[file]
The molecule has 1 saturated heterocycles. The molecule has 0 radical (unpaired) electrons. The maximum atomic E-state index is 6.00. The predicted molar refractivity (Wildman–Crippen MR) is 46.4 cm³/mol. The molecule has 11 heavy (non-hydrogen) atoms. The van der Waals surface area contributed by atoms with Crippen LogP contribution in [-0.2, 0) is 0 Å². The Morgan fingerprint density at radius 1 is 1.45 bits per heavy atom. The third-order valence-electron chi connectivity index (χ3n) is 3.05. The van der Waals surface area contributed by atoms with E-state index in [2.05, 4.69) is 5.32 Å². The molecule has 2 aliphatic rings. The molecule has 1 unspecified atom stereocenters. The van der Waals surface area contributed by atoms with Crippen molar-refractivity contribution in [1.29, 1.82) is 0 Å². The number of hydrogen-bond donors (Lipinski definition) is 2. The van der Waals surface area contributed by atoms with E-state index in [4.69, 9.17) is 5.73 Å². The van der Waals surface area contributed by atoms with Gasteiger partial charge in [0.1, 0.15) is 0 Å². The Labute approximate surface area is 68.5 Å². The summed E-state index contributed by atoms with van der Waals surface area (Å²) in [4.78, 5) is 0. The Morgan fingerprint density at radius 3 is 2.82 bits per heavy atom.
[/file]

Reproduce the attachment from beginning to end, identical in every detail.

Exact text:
The molecule has 1 saturated heterocycles. The molecule has 0 radical (unpaired) electrons. The maximum atomic E-state index is 6.00. The predicted molar refractivity (Wildman–Crippen MR) is 46.4 cm³/mol. The molecule has 11 heavy (non-hydrogen) atoms. The van der Waals surface area contributed by atoms with Crippen LogP contribution in [-0.2, 0) is 0 Å². The Morgan fingerprint density at radius 1 is 1.45 bits per heavy atom. The third-order valence-electron chi connectivity index (χ3n) is 3.05. The van der Waals surface area contributed by atoms with E-state index in [2.05, 4.69) is 5.32 Å². The molecule has 2 aliphatic rings. The molecule has 1 unspecified atom stereocenters. The van der Waals surface area contributed by atoms with Crippen molar-refractivity contribution in [1.29, 1.82) is 0 Å². The number of hydrogen-bond donors (Lipinski definition) is 2. The van der Waals surface area contributed by atoms with E-state index in [4.69, 9.17) is 5.73 Å². The van der Waals surface area contributed by atoms with Gasteiger partial charge in [0.1, 0.15) is 0 Å². The Labute approximate surface area is 68.5 Å². The summed E-state index contributed by atoms with van der Waals surface area (Å²) in [4.78, 5) is 0. The Morgan fingerprint density at radius 3 is 2.82 bits per heavy atom.